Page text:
Missouri Votes Against Secession
On March 18, 1861, delegates to Missouri’s secession convention, demonstrating a remarkable defiance of their elected representatives in Washington, voted almost unanimously against secession. Two months earlier, Missouri’s U.S. Senator Trusten Polk had delivered a lengthy speech on the floor of the Senate recounting the grievances the South had suffered at the hands of the North and enumerating the concerns
and fears Missouri and the other slave-holding states had about the election of a Republican president:
“. . . the action of the Government affecting the institution of slavery has been prejudicial to the South, and violative of its constitutional rights….the admission of California destroyed the equilibrium in the Senate between the slaveholding and the non-slaveholding States forever, and put the South at the mercy of the North….the [North’s] constitutional obligation for the rendition of the fugitive from service is violated….The candidate just elected to the Presidency was the first man of his party to enunciate the dogma that there is an irrepressible conflict between the slaveholding and non-slaveholding States….Moreover, Mr. Lincoln has announced the dangerous dogma that, in point of political rights, the negro is the equal of the white man.
What, then, could the slaveholding States expect, after the election of such a candidate upon such a platform, but that all the patronage and all the power of the Federal Government, in all its departments, would be brought to bear upon the Institution [of slavery] in the South, in order to compass its destruction?… A political party has been organized upon the one central idea of hostility to slavery, and its ultimate and certain abolition in every section and State of our broad republic; and it has triumphed.
[H]as the South no cause for alarm for the safety of her institutions, and the security of her rights? Is not her very existence at stake? How long could she retain the institution of slavery after the whole power of the Federal Government shall have been brought to bear upon her for its destruction? Think what could be effected by the Federal legislation. Abolition of slavery in the District of Columbia; abolition in the [Federal] arsenals, dock-yards, and forts [throughout the country]; outlawry of it on the high seas, and wherever the flag of the Union floats; exclusion of it from the common Territories belonging equally to all the States; circumscribing it as with a wall of fire within the States.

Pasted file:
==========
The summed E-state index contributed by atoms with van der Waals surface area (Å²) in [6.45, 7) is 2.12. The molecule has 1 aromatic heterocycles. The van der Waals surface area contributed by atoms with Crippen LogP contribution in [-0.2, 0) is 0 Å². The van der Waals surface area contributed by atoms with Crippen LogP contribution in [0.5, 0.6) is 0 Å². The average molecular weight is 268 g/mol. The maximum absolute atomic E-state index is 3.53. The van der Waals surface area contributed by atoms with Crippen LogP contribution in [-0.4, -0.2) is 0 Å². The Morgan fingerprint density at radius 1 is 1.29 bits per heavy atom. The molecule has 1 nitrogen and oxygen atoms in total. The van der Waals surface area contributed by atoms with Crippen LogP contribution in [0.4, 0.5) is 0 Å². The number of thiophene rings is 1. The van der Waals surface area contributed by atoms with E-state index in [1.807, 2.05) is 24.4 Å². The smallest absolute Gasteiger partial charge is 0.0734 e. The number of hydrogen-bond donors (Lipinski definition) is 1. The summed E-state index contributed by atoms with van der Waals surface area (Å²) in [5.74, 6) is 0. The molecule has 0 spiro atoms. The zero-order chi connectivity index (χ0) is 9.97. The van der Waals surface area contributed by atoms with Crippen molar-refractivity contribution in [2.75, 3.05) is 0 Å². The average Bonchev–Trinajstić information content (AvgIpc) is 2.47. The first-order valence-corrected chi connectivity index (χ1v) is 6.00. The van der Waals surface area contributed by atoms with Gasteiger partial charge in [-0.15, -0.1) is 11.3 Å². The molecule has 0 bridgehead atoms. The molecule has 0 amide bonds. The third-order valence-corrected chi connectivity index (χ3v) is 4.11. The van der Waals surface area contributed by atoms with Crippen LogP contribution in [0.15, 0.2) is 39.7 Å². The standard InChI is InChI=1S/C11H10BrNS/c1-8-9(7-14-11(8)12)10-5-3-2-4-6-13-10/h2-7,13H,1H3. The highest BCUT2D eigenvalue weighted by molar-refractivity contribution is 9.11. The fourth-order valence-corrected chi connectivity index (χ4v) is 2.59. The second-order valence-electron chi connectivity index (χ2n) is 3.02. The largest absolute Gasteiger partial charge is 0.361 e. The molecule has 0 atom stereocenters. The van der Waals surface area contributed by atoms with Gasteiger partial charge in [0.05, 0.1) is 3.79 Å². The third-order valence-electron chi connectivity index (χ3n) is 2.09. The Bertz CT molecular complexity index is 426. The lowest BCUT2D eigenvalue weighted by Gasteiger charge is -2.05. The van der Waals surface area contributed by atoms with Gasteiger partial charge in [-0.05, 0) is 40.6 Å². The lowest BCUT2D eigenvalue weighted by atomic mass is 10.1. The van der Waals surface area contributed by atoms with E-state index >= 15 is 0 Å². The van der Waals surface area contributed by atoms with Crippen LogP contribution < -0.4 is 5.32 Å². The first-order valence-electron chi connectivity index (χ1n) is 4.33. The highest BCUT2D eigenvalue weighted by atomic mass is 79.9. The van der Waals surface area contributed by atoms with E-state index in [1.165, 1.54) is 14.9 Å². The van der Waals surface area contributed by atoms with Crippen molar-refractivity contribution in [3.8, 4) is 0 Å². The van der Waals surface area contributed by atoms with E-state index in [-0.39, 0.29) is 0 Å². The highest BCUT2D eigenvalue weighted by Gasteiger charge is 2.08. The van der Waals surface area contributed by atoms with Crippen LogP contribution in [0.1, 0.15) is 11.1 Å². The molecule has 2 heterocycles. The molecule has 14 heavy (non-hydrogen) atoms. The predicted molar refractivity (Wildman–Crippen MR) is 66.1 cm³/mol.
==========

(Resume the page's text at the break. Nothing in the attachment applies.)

Back in Missouri, however, the secession convention delegates endorsed a strong Unionist position. In its majority report, the Committee on Federal Relations observed:
The fact that a sectional party avowing opposition to the admission of slavery into the Territories of the United States has been organized, and has for the present obtained possession of the Government, is to be deeply regretted, because it opens before us all the dangers against which the Father of his Country [George Washington] so earnestly warned us [the tyranny of the majority] ….But the history of our country for a very few years back, instructs us in the truth that political parties, even when coming into power with over-whelming popularity, soon melt away under the influence of internal jealousies, and disappointments, and the attacks of vigilant opponents.
Under the state of facts now existing, it would seem almost needless to speak of the propriety of the state of Missouri in a revolution against the Federal Government. Secession is the word commonly employed when the revolution now in progress is mentioned; but as the Constitution of the United States recognizes no power in any State to destroy the government, the word “secession,” when used in this paper, is to be understood as equivalent to revolution.
On March 19, the convention voted on seven resolutions recommended by the Committee. The first and most important stated:
“Resolved, That at present there is no adequate cause to impel Missouri to dissolve her connection with the Federal Union, but on the contrary she will labor for such an adjustment of existing troubles as will secure the peace as well as the rights and equality of all the States.
The resolution was adopted, 89-1. George Y. Bast, a forty-eight year-old farmer from Rhineland, along the Missouri River just west of St. Louis, was the lone dissenter.
Journal and Proceeding of the Missouri State Convention, Held at Jefferson City and St. Louis, March, 1861 (St. Louis: George Knapp & Co., Printers and Binders, 1861), 55-57, 216
– Submitted by Dwight T. Pitcaithley, New Mexico State University